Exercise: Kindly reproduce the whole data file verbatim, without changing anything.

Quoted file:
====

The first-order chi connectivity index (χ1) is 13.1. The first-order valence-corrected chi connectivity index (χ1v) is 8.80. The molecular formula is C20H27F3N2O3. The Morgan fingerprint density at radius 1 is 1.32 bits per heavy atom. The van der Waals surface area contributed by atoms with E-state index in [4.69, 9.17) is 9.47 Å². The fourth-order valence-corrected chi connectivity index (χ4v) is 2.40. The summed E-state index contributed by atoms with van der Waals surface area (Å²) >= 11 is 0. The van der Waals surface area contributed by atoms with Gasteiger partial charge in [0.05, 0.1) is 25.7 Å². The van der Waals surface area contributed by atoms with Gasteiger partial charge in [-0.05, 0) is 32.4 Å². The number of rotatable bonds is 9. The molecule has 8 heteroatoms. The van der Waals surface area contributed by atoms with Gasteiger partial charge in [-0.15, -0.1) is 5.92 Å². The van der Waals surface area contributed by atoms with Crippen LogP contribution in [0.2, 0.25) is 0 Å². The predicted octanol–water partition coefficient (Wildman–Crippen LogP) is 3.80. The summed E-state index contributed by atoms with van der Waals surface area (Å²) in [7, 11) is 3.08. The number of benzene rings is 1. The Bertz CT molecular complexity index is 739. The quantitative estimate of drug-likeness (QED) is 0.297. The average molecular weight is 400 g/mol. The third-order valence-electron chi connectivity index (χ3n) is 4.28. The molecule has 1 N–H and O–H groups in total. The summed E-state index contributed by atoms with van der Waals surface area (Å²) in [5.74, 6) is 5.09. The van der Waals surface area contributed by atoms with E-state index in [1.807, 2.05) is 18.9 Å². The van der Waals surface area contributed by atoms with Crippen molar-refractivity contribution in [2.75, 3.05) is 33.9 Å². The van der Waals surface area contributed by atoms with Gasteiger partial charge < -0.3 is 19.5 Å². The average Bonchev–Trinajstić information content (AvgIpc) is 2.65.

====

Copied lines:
The first-order chi connectivity index (χ1) is 13.1. The first-order valence-corrected chi connectivity index (χ1v) is 8.80. The molecular formula is C20H27F3N2O3. The Morgan fingerprint density at radius 1 is 1.32 bits per heavy atom. The van der Waals surface area contributed by atoms with E-state index in [4.69, 9.17) is 9.47 Å². The fourth-order valence-corrected chi connectivity index (χ4v) is 2.40. The summed E-state index contributed by atoms with van der Waals surface area (Å²) >= 11 is 0. The van der Waals surface area contributed by atoms with Gasteiger partial charge in [0.05, 0.1) is 25.7 Å². The van der Waals surface area contributed by atoms with Gasteiger partial charge in [-0.05, 0) is 32.4 Å². The number of rotatable bonds is 9. The molecule has 8 heteroatoms. The van der Waals surface area contributed by atoms with Gasteiger partial charge in [-0.15, -0.1) is 5.92 Å². The van der Waals surface area contributed by atoms with Crippen LogP contribution in [0.2, 0.25) is 0 Å². The predicted octanol–water partition coefficient (Wildman–Crippen LogP) is 3.80. The summed E-state index contributed by atoms with van der Waals surface area (Å²) in [7, 11) is 3.08. The number of benzene rings is 1. The Bertz CT molecular complexity index is 739. The quantitative estimate of drug-likeness (QED) is 0.297. The average molecular weight is 400 g/mol. The third-order valence-electron chi connectivity index (χ3n) is 4.28. The molecule has 1 N–H and O–H groups in total. The summed E-state index contributed by atoms with van der Waals surface area (Å²) in [5.74, 6) is 5.09. The van der Waals surface area contributed by atoms with E-state index in [1.807, 2.05) is 18.9 Å². The van der Waals surface area contributed by atoms with Crippen molar-refractivity contribution in [2.75, 3.05) is 33.9 Å². The van der Waals surface area contributed by atoms with Gasteiger partial charge < -0.3 is 19.5 Å². The average Bonchev–Trinajstić information content (AvgIpc) is 2.65.